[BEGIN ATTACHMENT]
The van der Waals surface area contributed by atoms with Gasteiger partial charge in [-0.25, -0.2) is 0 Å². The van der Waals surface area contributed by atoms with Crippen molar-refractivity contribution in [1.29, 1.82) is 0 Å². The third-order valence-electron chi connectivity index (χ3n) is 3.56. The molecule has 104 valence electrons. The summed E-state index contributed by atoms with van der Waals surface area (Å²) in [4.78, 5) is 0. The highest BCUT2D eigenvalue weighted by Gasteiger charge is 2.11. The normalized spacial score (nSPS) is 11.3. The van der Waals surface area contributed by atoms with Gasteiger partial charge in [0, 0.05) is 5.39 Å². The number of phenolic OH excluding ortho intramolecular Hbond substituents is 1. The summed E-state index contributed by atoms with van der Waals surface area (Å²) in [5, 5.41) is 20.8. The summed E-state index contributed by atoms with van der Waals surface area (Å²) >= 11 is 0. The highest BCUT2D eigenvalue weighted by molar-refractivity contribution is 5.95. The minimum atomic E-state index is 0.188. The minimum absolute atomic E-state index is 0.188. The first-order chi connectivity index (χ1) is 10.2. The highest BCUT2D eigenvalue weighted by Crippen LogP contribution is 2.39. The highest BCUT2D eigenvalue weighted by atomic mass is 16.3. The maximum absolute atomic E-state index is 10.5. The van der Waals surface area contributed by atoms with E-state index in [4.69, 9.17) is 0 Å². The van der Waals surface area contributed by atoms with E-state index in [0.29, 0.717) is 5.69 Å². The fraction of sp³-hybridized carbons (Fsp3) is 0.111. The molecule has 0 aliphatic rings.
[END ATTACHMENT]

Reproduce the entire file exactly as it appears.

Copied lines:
The van der Waals surface area contributed by atoms with Gasteiger partial charge in [-0.25, -0.2) is 0 Å². The van der Waals surface area contributed by atoms with Crippen molar-refractivity contribution in [1.29, 1.82) is 0 Å². The third-order valence-electron chi connectivity index (χ3n) is 3.56. The molecule has 104 valence electrons. The summed E-state index contributed by atoms with van der Waals surface area (Å²) in [4.78, 5) is 0. The highest BCUT2D eigenvalue weighted by Gasteiger charge is 2.11. The normalized spacial score (nSPS) is 11.3. The van der Waals surface area contributed by atoms with Gasteiger partial charge in [0, 0.05) is 5.39 Å². The number of phenolic OH excluding ortho intramolecular Hbond substituents is 1. The summed E-state index contributed by atoms with van der Waals surface area (Å²) in [5, 5.41) is 20.8. The summed E-state index contributed by atoms with van der Waals surface area (Å²) >= 11 is 0. The highest BCUT2D eigenvalue weighted by molar-refractivity contribution is 5.95. The minimum atomic E-state index is 0.188. The minimum absolute atomic E-state index is 0.188. The first-order chi connectivity index (χ1) is 10.2. The highest BCUT2D eigenvalue weighted by Crippen LogP contribution is 2.39. The highest BCUT2D eigenvalue weighted by atomic mass is 16.3. The maximum absolute atomic E-state index is 10.5. The van der Waals surface area contributed by atoms with E-state index in [4.69, 9.17) is 0 Å². The van der Waals surface area contributed by atoms with E-state index in [0.29, 0.717) is 5.69 Å². The fraction of sp³-hybridized carbons (Fsp3) is 0.111. The molecule has 0 aliphatic rings.